According to the IRS, “a typical trouble-free tax refund is issued within 21 days or less.”

“It’s been over 21 days – past 21 days,” Ray said.

The IRS told FOX59, “If there is an issue with a tax return that requires additional review, it may add time for some taxpayers, but it varies depending on the issue. There are many factors that can affect the timing of the repayment. “

Experts say several other factors contribute to delays in tax refunds.

The IRS is working on a backlog of 2019 tax returns submitted last year, while continuing to work on the impacts of COVID-19, which has created staff shortages and closures.

“Everything I hear and read in the IRS is really only about one problem, which is that they’re late,” said CPA John Helms, president of JR Helms and Associates.

“They’re still trying to catch up with last winter and summer and early spring when they were closed like a lot of businesses.”

Dozens of Hoosiers told FOX59 that they had filed their tax returns and received a notification that they had been accepted, but were still seeing delays exceeding 21 days.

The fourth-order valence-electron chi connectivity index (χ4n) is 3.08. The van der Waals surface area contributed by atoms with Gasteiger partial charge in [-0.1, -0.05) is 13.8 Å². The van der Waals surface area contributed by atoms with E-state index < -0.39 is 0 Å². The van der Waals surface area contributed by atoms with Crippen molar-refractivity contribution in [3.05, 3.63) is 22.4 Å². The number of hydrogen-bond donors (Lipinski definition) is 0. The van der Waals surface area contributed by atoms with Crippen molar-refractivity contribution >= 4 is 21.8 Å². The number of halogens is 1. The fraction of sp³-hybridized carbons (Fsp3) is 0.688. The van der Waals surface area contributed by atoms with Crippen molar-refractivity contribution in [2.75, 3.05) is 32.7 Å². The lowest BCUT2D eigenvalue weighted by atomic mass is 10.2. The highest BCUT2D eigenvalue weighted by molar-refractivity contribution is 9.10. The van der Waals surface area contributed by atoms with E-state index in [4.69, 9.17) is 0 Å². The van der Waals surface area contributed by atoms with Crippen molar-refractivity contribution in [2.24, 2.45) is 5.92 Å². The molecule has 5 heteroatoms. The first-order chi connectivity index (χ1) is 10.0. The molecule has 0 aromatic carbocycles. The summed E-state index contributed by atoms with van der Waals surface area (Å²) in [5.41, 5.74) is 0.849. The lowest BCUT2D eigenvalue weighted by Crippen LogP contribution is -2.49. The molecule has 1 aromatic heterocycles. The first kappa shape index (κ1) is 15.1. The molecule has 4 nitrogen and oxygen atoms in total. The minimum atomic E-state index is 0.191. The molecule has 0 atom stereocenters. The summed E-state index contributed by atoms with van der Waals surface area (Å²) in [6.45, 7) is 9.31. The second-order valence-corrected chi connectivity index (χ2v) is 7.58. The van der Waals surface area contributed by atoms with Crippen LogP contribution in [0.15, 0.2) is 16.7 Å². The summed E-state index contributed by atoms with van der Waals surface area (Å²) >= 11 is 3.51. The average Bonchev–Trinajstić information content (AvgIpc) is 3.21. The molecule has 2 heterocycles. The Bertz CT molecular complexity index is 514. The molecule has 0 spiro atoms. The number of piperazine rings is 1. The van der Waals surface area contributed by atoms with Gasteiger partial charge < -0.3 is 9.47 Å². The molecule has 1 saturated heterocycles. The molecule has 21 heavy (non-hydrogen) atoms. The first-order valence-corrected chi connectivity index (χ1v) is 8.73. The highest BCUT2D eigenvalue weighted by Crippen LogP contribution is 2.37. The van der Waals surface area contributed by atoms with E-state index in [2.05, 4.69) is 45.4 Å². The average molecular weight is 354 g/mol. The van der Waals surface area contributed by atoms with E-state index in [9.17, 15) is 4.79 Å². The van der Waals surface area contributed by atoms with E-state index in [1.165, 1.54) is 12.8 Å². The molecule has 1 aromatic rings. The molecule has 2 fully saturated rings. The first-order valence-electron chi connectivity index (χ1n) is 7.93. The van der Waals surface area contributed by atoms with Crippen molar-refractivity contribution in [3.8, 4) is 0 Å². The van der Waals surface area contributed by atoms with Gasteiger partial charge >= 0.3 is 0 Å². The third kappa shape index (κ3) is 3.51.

“I don’t think there is anything wrong with current electronic filings. It’s in the computer system, ”Helms said. “Looks like the computer should delete these checks, but they’re just way overdue.”

Once a tax return is filed and accepted by the IRS, there isn’t much a person can do other than wait and watch the IRS website for the status of their tax return. refund.

“If it’s filed electronically once it’s accepted, unfortunately if you’ve paid someone to prepare and file your return electronically, she doesn’t have access to it at this point,” Helms explained. .